If you are not familiar with the various copy methods, I would suggest you create a couple test folders and test (text) files and practice moving and copying and deletion. Should you make a mistake, you can usually immediately right click an open area and choose the "undo" function. Practice makes perfect!

    When disconnecting the external drive, click on its icon located in systray (lower right) and click on the device so it can indicate when safe to remove.

    External drive should not be left attached all the time--for security reasons such as viruses or power fluctations/strikes--which could destroy your backup data.

    As indicated in a previous posting, you can get a lot of help by reviewing this 4 part tutorial.

    One nice thing about TrueImage is that you can do a trial run (simulate) doing a backup or a restore thru all the various screens until you reach the point where the next option reads "Proceed". Do not press the "Proceed" option unless you really intend for the activity to begin.

    When working with open windows, you can click/hold on the top bar and move the window. Or hover your mouse over any of window margins (or corners)and the pointer will change to a dual direction arrow and you can change the width of the window. Once you have the window sized to your liking, you can close the window and it will usually open next time with the same features.
    Last edited: Dec 2, 2006
  3. jmk94903

    jmk94903 Registered Member

    Jul 10, 2004
    San Rafael, CA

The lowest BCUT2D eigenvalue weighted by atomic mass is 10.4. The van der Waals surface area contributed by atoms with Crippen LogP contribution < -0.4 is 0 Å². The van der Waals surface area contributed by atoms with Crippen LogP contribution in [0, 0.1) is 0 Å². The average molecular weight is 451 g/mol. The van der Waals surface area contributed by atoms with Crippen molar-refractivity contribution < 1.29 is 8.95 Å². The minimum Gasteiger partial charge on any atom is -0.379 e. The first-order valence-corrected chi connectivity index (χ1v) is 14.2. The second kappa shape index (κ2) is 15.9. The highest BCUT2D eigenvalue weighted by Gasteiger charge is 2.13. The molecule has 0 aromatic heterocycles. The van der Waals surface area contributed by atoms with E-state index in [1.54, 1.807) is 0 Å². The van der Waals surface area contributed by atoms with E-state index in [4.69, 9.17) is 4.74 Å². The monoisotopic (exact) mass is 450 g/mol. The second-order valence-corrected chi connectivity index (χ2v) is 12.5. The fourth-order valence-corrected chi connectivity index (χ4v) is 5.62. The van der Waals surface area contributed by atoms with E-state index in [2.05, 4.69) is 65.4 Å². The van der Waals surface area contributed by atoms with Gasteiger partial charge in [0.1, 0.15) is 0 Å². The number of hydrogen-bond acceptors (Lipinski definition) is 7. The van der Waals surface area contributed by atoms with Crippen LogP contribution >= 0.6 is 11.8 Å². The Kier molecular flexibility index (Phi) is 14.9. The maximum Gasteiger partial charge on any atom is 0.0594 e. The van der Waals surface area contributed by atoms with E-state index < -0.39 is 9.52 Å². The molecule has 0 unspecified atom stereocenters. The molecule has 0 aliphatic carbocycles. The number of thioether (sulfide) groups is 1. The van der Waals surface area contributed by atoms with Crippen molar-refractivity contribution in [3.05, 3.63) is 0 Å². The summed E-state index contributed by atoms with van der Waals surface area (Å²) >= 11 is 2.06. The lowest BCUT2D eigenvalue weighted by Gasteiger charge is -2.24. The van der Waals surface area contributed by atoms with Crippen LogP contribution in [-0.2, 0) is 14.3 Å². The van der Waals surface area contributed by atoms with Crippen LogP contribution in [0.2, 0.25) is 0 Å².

He may have changed the BIOS order temporarily, or there may be an option to boot from CD when the notebook is first booting. For example, look for a message like F12 for boot device.

    No, except that it will now boot from a bootable CD if one is in the drive.

    The utility for working with files and folders on drives is called Windows Explorer. You can hold down the Windows key (between the Ctrl and Alt key) and press the E key to start it, or click the Start button on the Taskbar, go to All Programs and scroll up to Accessories. Widows Explorer is listed under Accessories.

    On the left side of Windows Explorer, select the USB drive. Click on Files on the menu line then New and click on Folder. Name the folder ATI.

    Click again on the USB drive on the left side, repeate the Files/New/Folder setps and name the second folder Pictures.

    You can use the same procedure to create new folders within existing folders.

    These are very basic Windows procedures that you apparently missed learning. The For Dummies books, in spite of their name, are good at teaching this basic stuff that is easy to miss.